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City Council approved a $275M budget transfer. Here’s what’s in it.

The biggest chunk of the infusion — $210 million — will go to shore up the pension fund. Another bucket of dollars will prop up dozens of the city's arts and cultural institutions.

City Councilmembers Brian O’Neill (left) and Mark Squilla speak in September. On Thursday, the body approved a midyear budget transfer that shores up the city's pension fund, among other investments.
City Councilmembers Brian O’Neill (left) and Mark Squilla speak in September. On Thursday, the body approved a midyear budget transfer that shores up the city's pension fund, among other investments.Read moreHeather Khalifa / Staff Photographer

Philadelphia City Council on Thursday approved a $275 million budget transfer that comes halfway through the fiscal year and will largely go toward shoring up the city’s pension fund.

The biggest chunk — $210 million — aims to make up for investment returns on the city’s pension fund that were lower than expected. An additional $50 million will be split between the city’s rainy day fund and a separate account set aside to help the city weather inflation.

Most of the remaining cash will go to a variety of museums and cultural centers, including $3 million for the Sayre-Morris pool in West Philadelphia, $3 million to the African American Museum of Philadelphia, and $3 million to the Dell Music Center in Strawberry Mansion.

The Philadelphia Zoo, the Philadelphia Museum of Art, the Please Touch Museum, Visit Philadelphia, and the Marian Anderson Museum are also among the more than 30 entities receiving additional funding.

» READ MORE: Philly’s budget is in its best shape in years. But Mayor Jim Kenney’s administration is worried about future risks.

Council’s unanimous approval of the legislation, which lawmakers typically undertake halfway through the fiscal year to balance the budget and provide additional funding to programs, comes as Mayor Jim Kenney’s administration has struggled to spend money — even though the city is sitting on an unprecedented fund balance.

The city finished the last fiscal year with $779 million left unspent, and officials project the fund balance will decline to about $500 million after this fiscal year. The city’s projected to take in about $5.73 billion in revenue.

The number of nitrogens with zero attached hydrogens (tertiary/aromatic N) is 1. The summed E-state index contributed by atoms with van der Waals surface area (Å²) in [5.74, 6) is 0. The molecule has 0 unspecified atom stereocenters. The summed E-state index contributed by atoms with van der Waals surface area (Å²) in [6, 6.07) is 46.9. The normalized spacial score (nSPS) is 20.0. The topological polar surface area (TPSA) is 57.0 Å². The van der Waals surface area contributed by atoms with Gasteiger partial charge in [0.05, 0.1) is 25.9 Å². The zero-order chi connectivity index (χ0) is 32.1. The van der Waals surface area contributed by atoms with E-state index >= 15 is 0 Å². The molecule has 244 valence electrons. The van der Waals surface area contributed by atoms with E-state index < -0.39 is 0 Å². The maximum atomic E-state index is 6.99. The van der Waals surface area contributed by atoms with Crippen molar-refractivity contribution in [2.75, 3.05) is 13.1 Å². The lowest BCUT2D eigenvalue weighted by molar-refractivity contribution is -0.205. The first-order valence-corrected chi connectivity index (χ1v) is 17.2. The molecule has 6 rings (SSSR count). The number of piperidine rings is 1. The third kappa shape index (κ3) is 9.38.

There are a handful of reasons the city has found itself flush with cash, including higher-than-expected tax revenue and staffing vacancies across the municipal workforce. City officials told Council’s Committee on Appropriations that nearly 1 in 5 city jobs are unfilled, a shortage that is affecting delivery of services across the government.

Advocates for the arts applauded the legislation. Jane Golden, the longtime director of Mural Arts Philadelphia, jumped up and down in excitement in Council chambers Thursday and thanked the body for allocating an additional $300,000.

She said the investment would allow Mural Arts to expand programs, including one that provides paid apprenticeships to young people who have been incarcerated.

“Public art has the power to inspire and ignite change,” she said. “I am confident that together we will continue to ignite change and make our city more beautiful, more resilient, more hopeful for years to come.”

Also included in the ordinance is about $3.5 million for the District Attorney’s Office in addition to its $44.3 million budget, mainly to cover increasing labor costs, and nearly $500,000 to fund security cameras near recreation centers and playgrounds.

» READ MORE: Philadelphia will commission a study of its pay scale amid city government staffing struggles

Council and the administration have for months wrangled over how aggressive the city should be in its spending plans. The administration has been cautious amid economic uncertainty and fears of a looming recession, but some members of Council have pressed for more robust investments in city programs, especially those related to public safety.

Before voting in favor of the transfer ordinance, several members chided the Kenney administration, saying the city has not fully implemented antiviolence or public safety-related programs already funded by Council.

“We have done our part,” said Councilmember Curtis Jones Jr., the Democratic majority leader. “But we have to get more accountability about those dollars. Because if it ain’t working, we need to rethink what we’re doing.”

Staff writer Sean Collins Walsh contributed to this article.

Correction: This story was updated to reflect the correct projected fund balance for the end of fiscal year 2023.